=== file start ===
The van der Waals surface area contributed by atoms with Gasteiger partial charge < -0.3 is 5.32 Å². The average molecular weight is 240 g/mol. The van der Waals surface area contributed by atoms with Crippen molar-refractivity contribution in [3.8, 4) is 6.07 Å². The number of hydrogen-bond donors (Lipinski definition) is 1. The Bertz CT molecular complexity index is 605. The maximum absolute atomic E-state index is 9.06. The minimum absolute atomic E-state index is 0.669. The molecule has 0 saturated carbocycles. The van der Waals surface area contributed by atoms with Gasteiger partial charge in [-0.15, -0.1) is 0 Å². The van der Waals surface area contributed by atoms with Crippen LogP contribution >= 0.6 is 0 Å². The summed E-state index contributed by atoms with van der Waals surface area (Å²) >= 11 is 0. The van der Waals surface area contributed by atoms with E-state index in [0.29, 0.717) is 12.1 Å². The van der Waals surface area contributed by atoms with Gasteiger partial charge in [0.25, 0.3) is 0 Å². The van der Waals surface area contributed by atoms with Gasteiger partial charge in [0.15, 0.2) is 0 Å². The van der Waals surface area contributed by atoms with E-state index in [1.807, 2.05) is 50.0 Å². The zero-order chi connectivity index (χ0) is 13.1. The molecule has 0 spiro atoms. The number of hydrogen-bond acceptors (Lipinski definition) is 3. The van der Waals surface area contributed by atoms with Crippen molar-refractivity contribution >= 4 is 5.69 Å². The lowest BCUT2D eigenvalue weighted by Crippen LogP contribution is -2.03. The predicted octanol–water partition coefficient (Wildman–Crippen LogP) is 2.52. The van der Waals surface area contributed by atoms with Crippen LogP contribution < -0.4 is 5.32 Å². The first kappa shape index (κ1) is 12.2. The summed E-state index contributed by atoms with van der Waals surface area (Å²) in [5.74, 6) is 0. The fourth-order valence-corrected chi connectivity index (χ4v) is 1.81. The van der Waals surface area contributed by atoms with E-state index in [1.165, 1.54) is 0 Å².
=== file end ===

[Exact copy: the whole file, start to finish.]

The van der Waals surface area contributed by atoms with Gasteiger partial charge < -0.3 is 5.32 Å². The average molecular weight is 240 g/mol. The van der Waals surface area contributed by atoms with Crippen molar-refractivity contribution in [3.8, 4) is 6.07 Å². The number of hydrogen-bond donors (Lipinski definition) is 1. The Bertz CT molecular complexity index is 605. The maximum absolute atomic E-state index is 9.06. The minimum absolute atomic E-state index is 0.669. The molecule has 0 saturated carbocycles. The van der Waals surface area contributed by atoms with Gasteiger partial charge in [-0.15, -0.1) is 0 Å². The van der Waals surface area contributed by atoms with Crippen LogP contribution >= 0.6 is 0 Å². The summed E-state index contributed by atoms with van der Waals surface area (Å²) >= 11 is 0. The van der Waals surface area contributed by atoms with E-state index in [0.29, 0.717) is 12.1 Å². The van der Waals surface area contributed by atoms with Gasteiger partial charge in [0.25, 0.3) is 0 Å². The van der Waals surface area contributed by atoms with Gasteiger partial charge in [0.15, 0.2) is 0 Å². The van der Waals surface area contributed by atoms with E-state index in [1.807, 2.05) is 50.0 Å². The zero-order chi connectivity index (χ0) is 13.1. The molecule has 0 spiro atoms. The number of hydrogen-bond acceptors (Lipinski definition) is 3. The van der Waals surface area contributed by atoms with Crippen molar-refractivity contribution >= 4 is 5.69 Å². The lowest BCUT2D eigenvalue weighted by Crippen LogP contribution is -2.03. The predicted octanol–water partition coefficient (Wildman–Crippen LogP) is 2.52. The van der Waals surface area contributed by atoms with Crippen LogP contribution < -0.4 is 5.32 Å². The first kappa shape index (κ1) is 12.2. The summed E-state index contributed by atoms with van der Waals surface area (Å²) in [5.74, 6) is 0. The fourth-order valence-corrected chi connectivity index (χ4v) is 1.81. The van der Waals surface area contributed by atoms with E-state index in [1.165, 1.54) is 0 Å².